It compares favorably to the much better known With the Old Breed by E. B. Sledge, and has traces of the irony of Catch-22, all in a slim volume of 174 pages. You can knock it off in an evening, although, if you're like me, you'll repeat that evening over and over again.

animals_make_us_human.jpgAnimals Make Us Human: Creating the Best Life for Animals by Temple Grandin & Catherine Johnson

We stumbled across Temple Grandin in a TED talk and her assertion that autism gave her insight into the thinking of animals intrigued us. Seeing the world from a cow's point of view led her to re-design stockyards, corrals, shutes, and loading ramps. That, and and the latest scientific research, led her to better understand the animals we keep as pets.

The first chapter lays out her framework and terminology. From there on, pick your animal and see the world through its eyes: dogs, cats, cows, pigs, chickens. It's a point of view you've never seen before.

haunting_of_hill_house.jpgThe Haunting of Hill House by Shirley Jackson

In 1959 she wrote the original on which all the others are based. Hill house, hell house, tortured spirits, tormented souls, twisted childhood, blood smeared walls, the madness that comes with darkness and disappears in morning light. It's all here, in classic form.

Read this well before Halloween. It takes time to digest.

the_loser_letters.jpgThe Loser Letters: A Comic Tale of Life, Death, and Atheism by Mary Eberstadt

If you're not a devout Catholic, or a lapsed one, or a hell-fire Atheist, or if you've never read The Screwtape Letters, or you don't subscribe to the helena handbasket theory of popular culture, or you've never wondered where all this is leading us, and why, you might not find this interesting.

But I did.

lamb_gospel_according_to_biff.jpgLamb: The Gospel According to Biff, Christ's Childhood Pal by Christopher Moore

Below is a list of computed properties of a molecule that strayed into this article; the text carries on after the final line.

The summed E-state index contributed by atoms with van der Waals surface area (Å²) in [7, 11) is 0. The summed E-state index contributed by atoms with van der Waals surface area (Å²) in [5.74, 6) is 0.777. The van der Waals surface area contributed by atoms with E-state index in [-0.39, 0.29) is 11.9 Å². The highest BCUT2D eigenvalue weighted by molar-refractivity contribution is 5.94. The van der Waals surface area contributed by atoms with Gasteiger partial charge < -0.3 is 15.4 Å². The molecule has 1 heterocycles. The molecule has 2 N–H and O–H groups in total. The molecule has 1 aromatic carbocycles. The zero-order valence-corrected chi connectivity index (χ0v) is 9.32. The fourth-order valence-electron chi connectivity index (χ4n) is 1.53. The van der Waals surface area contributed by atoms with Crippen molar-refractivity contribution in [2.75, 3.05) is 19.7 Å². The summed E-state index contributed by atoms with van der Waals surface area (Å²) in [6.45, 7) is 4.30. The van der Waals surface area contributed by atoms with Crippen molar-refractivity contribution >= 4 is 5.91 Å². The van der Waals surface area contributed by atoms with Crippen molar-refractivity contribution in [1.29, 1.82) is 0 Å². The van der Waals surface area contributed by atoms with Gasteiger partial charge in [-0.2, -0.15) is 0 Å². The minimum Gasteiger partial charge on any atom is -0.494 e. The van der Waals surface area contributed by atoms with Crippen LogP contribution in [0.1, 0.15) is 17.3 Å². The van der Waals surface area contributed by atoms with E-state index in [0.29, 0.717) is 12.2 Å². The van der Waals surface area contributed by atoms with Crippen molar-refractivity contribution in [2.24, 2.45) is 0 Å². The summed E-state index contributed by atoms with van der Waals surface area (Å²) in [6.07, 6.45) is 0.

The first time I saw the man who would save the world he was sitting near the central well in Nazareth with a lizard hanging out of his mouth. Just the tail end and the hind legs were visible on the outside; the head and forelegs were halfway down the hatch. He was six, like me, and his beard had not come in fully, so he didn't look much like the pictures you've seen of him. His eyes were like dark honey, and they smiled at me out of a mop of blue-black curls that framed his face. There was a light older than Moses in those eyes.

"Unclean! Unclean!" I screamed, pointing at the boy, so my mother would see that I knew the law, but she ignored me, as did all the other mothers who were filling their jars at the well.

The boy took the lizard from his mouth and handed it to his younger brother, who sat beside him in the sand. The younger boy played with the lizard for a while, teasing it until it reared its little head as if to bite, then he picked up a rock and mashed the creature's head. Bewildered, he pushed the dead lizard around in the sand, and once assured that it wasn't going anywhere on its own, he picked it up and handed it back to his older brother.

Into his mouth went the lizard, and before I could accuse, out it came again, squirming and alive and ready to bite once again. He handed it back to his younger brother, who smote it mightily with the rock, starting or ending the whole process again.

I watched the lizard die three more times before I said,
"I want to do that too."

The Savior removed the lizard from his mouth and said, "Which part?"
Read it and die laughing.